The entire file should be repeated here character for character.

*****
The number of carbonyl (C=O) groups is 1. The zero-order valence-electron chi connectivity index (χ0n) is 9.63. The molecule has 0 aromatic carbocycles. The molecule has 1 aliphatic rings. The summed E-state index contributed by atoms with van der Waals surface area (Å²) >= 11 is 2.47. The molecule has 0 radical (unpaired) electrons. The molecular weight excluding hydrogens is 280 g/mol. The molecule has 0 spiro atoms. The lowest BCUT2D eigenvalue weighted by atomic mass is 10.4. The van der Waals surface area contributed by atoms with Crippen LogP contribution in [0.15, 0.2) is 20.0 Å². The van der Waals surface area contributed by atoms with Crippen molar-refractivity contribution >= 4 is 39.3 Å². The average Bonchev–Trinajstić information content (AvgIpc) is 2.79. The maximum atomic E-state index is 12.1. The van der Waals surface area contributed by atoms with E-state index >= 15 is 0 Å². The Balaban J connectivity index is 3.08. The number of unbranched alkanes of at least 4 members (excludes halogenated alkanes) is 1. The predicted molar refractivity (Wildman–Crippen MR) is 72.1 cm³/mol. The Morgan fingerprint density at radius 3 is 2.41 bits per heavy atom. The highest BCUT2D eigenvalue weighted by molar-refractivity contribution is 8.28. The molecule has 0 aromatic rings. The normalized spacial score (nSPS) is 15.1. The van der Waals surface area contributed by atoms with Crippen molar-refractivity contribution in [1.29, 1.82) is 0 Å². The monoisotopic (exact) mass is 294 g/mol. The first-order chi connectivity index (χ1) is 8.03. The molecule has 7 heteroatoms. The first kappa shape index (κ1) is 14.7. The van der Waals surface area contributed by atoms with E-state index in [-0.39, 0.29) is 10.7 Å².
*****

The number of carbonyl (C=O) groups is 1. The zero-order valence-electron chi connectivity index (χ0n) is 9.63. The molecule has 0 aromatic carbocycles. The molecule has 1 aliphatic rings. The summed E-state index contributed by atoms with van der Waals surface area (Å²) >= 11 is 2.47. The molecule has 0 radical (unpaired) electrons. The molecular weight excluding hydrogens is 280 g/mol. The molecule has 0 spiro atoms. The lowest BCUT2D eigenvalue weighted by atomic mass is 10.4. The van der Waals surface area contributed by atoms with Crippen LogP contribution in [0.15, 0.2) is 20.0 Å². The van der Waals surface area contributed by atoms with Crippen molar-refractivity contribution >= 4 is 39.3 Å². The average Bonchev–Trinajstić information content (AvgIpc) is 2.79. The maximum atomic E-state index is 12.1. The van der Waals surface area contributed by atoms with E-state index >= 15 is 0 Å². The Balaban J connectivity index is 3.08. The number of unbranched alkanes of at least 4 members (excludes halogenated alkanes) is 1. The predicted molar refractivity (Wildman–Crippen MR) is 72.1 cm³/mol. The Morgan fingerprint density at radius 3 is 2.41 bits per heavy atom. The highest BCUT2D eigenvalue weighted by molar-refractivity contribution is 8.28. The molecule has 0 aromatic rings. The normalized spacial score (nSPS) is 15.1. The van der Waals surface area contributed by atoms with Crippen molar-refractivity contribution in [1.29, 1.82) is 0 Å². The monoisotopic (exact) mass is 294 g/mol. The first-order chi connectivity index (χ1) is 8.03. The molecule has 7 heteroatoms. The first kappa shape index (κ1) is 14.7. The van der Waals surface area contributed by atoms with E-state index in [-0.39, 0.29) is 10.7 Å².